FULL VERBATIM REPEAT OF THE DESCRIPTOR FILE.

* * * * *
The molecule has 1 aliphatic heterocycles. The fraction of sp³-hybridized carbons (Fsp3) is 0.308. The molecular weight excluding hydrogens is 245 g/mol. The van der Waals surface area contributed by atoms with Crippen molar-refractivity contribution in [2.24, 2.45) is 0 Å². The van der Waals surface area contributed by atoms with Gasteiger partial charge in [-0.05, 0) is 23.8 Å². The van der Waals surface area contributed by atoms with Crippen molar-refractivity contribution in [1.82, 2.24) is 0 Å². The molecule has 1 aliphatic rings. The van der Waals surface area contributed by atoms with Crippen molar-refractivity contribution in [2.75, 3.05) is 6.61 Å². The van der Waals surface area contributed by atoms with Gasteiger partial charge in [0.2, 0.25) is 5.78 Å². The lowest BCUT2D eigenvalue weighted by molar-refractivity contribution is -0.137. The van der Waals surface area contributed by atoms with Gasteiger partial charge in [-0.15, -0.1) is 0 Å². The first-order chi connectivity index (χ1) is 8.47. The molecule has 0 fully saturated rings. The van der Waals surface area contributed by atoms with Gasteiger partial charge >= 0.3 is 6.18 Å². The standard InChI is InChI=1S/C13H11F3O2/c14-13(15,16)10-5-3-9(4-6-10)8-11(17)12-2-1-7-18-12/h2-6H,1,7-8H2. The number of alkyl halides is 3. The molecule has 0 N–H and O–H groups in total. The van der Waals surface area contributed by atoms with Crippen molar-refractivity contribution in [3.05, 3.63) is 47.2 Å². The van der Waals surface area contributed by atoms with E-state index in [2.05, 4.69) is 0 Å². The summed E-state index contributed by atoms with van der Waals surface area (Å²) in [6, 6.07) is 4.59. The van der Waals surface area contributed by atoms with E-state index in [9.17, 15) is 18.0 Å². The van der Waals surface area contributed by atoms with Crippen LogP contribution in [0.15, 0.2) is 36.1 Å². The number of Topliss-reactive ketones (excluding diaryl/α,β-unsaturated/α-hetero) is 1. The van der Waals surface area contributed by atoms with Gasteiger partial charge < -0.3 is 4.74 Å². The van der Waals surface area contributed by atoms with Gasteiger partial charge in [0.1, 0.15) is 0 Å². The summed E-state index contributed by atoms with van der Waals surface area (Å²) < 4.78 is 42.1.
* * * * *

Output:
The molecule has 1 aliphatic heterocycles. The fraction of sp³-hybridized carbons (Fsp3) is 0.308. The molecular weight excluding hydrogens is 245 g/mol. The van der Waals surface area contributed by atoms with Crippen molar-refractivity contribution in [2.24, 2.45) is 0 Å². The van der Waals surface area contributed by atoms with Gasteiger partial charge in [-0.05, 0) is 23.8 Å². The van der Waals surface area contributed by atoms with Crippen molar-refractivity contribution in [1.82, 2.24) is 0 Å². The molecule has 1 aliphatic rings. The van der Waals surface area contributed by atoms with Crippen molar-refractivity contribution in [2.75, 3.05) is 6.61 Å². The van der Waals surface area contributed by atoms with Gasteiger partial charge in [0.2, 0.25) is 5.78 Å². The lowest BCUT2D eigenvalue weighted by molar-refractivity contribution is -0.137. The van der Waals surface area contributed by atoms with Gasteiger partial charge in [-0.15, -0.1) is 0 Å². The first-order chi connectivity index (χ1) is 8.47. The molecule has 0 fully saturated rings. The van der Waals surface area contributed by atoms with Gasteiger partial charge >= 0.3 is 6.18 Å². The standard InChI is InChI=1S/C13H11F3O2/c14-13(15,16)10-5-3-9(4-6-10)8-11(17)12-2-1-7-18-12/h2-6H,1,7-8H2. The number of alkyl halides is 3. The molecule has 0 N–H and O–H groups in total. The van der Waals surface area contributed by atoms with Crippen molar-refractivity contribution in [3.05, 3.63) is 47.2 Å². The van der Waals surface area contributed by atoms with E-state index in [2.05, 4.69) is 0 Å². The summed E-state index contributed by atoms with van der Waals surface area (Å²) in [6, 6.07) is 4.59. The van der Waals surface area contributed by atoms with E-state index in [9.17, 15) is 18.0 Å². The van der Waals surface area contributed by atoms with Crippen LogP contribution in [0.15, 0.2) is 36.1 Å². The number of Topliss-reactive ketones (excluding diaryl/α,β-unsaturated/α-hetero) is 1. The van der Waals surface area contributed by atoms with Gasteiger partial charge < -0.3 is 4.74 Å². The van der Waals surface area contributed by atoms with Gasteiger partial charge in [0.1, 0.15) is 0 Å². The summed E-state index contributed by atoms with van der Waals surface area (Å²) < 4.78 is 42.1.